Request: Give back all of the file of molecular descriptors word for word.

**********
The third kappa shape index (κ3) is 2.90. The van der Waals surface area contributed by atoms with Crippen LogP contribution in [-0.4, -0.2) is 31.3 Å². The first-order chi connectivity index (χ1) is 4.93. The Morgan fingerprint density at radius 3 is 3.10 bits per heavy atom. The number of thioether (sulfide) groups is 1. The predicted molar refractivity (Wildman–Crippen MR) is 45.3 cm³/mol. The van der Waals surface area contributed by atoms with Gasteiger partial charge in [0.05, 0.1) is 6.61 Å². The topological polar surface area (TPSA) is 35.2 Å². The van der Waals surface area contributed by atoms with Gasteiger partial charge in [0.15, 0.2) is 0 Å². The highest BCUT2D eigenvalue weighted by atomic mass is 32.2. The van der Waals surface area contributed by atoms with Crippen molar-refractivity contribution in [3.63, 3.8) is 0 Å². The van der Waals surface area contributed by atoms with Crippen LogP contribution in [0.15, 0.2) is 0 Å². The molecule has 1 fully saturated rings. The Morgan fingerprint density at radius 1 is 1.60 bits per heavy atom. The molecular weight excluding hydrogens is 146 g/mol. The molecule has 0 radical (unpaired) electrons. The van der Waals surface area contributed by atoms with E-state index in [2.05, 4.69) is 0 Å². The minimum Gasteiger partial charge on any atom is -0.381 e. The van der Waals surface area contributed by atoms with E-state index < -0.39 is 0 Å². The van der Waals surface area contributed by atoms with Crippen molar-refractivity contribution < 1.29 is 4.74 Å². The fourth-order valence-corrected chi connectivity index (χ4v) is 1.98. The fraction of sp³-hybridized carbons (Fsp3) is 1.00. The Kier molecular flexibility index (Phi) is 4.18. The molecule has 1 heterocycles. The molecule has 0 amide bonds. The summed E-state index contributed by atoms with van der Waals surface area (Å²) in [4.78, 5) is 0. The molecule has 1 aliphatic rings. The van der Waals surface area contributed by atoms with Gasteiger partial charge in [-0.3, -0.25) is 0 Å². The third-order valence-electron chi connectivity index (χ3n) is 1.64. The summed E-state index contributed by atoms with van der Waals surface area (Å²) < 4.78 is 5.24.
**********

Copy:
The third kappa shape index (κ3) is 2.90. The van der Waals surface area contributed by atoms with Crippen LogP contribution in [-0.4, -0.2) is 31.3 Å². The first-order chi connectivity index (χ1) is 4.93. The Morgan fingerprint density at radius 3 is 3.10 bits per heavy atom. The number of thioether (sulfide) groups is 1. The predicted molar refractivity (Wildman–Crippen MR) is 45.3 cm³/mol. The van der Waals surface area contributed by atoms with Gasteiger partial charge in [0.05, 0.1) is 6.61 Å². The topological polar surface area (TPSA) is 35.2 Å². The van der Waals surface area contributed by atoms with Gasteiger partial charge in [0.15, 0.2) is 0 Å². The highest BCUT2D eigenvalue weighted by atomic mass is 32.2. The van der Waals surface area contributed by atoms with Crippen molar-refractivity contribution in [3.63, 3.8) is 0 Å². The van der Waals surface area contributed by atoms with Crippen LogP contribution in [0.15, 0.2) is 0 Å². The molecule has 1 fully saturated rings. The Morgan fingerprint density at radius 1 is 1.60 bits per heavy atom. The molecular weight excluding hydrogens is 146 g/mol. The molecule has 0 radical (unpaired) electrons. The van der Waals surface area contributed by atoms with E-state index in [2.05, 4.69) is 0 Å². The minimum Gasteiger partial charge on any atom is -0.381 e. The van der Waals surface area contributed by atoms with E-state index < -0.39 is 0 Å². The van der Waals surface area contributed by atoms with Crippen molar-refractivity contribution < 1.29 is 4.74 Å². The fourth-order valence-corrected chi connectivity index (χ4v) is 1.98. The fraction of sp³-hybridized carbons (Fsp3) is 1.00. The Kier molecular flexibility index (Phi) is 4.18. The molecule has 1 heterocycles. The molecule has 0 amide bonds. The summed E-state index contributed by atoms with van der Waals surface area (Å²) in [4.78, 5) is 0. The molecule has 1 aliphatic rings. The van der Waals surface area contributed by atoms with Gasteiger partial charge in [-0.3, -0.25) is 0 Å². The third-order valence-electron chi connectivity index (χ3n) is 1.64. The summed E-state index contributed by atoms with van der Waals surface area (Å²) < 4.78 is 5.24.